"Think of pathogen immunity as a book with photos of criminals punched in someone's holes," Mina illustrates. "If you saw a criminal, it would be much harder to identify him, especially if holes affect important facial features like eyes or mouth."
In a second step, the researchers analyzed the development of antibodies in rhesus monkeys that had contracted the measles virus. In the five months after infection, monkeys lost an average of 40 to 60 percent of protective antibodies against other pathogens.
Another piece of the puzzle is provided by another team study led by Velislav Petrova of the Wellcome Sanger Institute, Cambridge, UK, in Science Immunology. These researchers analyzed B cells of the immune system responsible for the detection of pathogens in 26 Dutch children. After the infection has disappeared, accordingly, the diversity of these memory cells responsible for antibody production. "This study is a direct human test for immune amnesia, where the immune system forgets how to respond to previous infections," says Petrova. The possible consequences were investigated by a team of ferrets who were vaccinated against the flu. Following infection with the CDV pathogen CDV (canine virus virus), influenza antibodies are lost in animals. The flakes were again susceptible to infection despite vaccination. "It shows that measles could help protect against other infectious diseases," concludes co-author Paul Kellam, an infectious biologist at Imperial College in London.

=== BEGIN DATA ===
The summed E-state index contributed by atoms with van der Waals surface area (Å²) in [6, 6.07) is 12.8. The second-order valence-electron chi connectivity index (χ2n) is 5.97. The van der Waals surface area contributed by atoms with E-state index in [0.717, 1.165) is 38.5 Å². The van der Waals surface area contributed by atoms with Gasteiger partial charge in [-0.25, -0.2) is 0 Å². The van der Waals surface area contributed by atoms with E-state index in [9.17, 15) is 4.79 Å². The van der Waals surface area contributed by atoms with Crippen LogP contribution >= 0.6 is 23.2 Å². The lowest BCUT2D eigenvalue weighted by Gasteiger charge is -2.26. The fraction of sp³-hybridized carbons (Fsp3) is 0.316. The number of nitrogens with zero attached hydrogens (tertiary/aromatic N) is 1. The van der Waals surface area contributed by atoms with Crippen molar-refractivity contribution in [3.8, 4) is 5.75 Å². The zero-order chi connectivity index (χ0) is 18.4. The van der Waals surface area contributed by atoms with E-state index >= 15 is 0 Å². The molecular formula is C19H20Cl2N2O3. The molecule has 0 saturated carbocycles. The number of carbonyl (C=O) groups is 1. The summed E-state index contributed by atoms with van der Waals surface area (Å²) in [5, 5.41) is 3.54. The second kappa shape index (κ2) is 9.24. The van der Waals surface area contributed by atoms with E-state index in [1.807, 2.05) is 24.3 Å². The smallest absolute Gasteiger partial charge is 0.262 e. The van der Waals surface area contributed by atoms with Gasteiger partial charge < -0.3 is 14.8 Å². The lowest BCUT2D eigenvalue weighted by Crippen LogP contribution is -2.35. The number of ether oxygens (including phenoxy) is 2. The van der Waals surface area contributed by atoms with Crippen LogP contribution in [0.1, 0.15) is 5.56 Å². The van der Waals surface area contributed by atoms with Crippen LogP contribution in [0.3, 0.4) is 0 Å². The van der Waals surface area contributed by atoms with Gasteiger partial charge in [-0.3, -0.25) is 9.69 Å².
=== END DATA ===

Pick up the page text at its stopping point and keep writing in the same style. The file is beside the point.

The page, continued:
"Both studies come to the same conclusion in very different methods," says Klaus Überla, director of the Institute of Virology at the University of Erlangen. "This is very convincing." The reason for the weakening of the immune memory is probably simple: Viruses infect the host cells via a surface protein that occurs in cells B and T of the immune system. Destruction of these cell types by the virus causes loss of immune memory.
"It has been clear so far that measles infection leads to short-term immunosuppression," said Überla, who was not involved in the studies. The number of immune cells regenerates within a few weeks. "However, it has been clinically noticeable that children then have an increased risk of infection in the long run. So far, this has not been explained on the basis of laboratory values." The effects on the immune memory presented in the studies now provide a reason for this.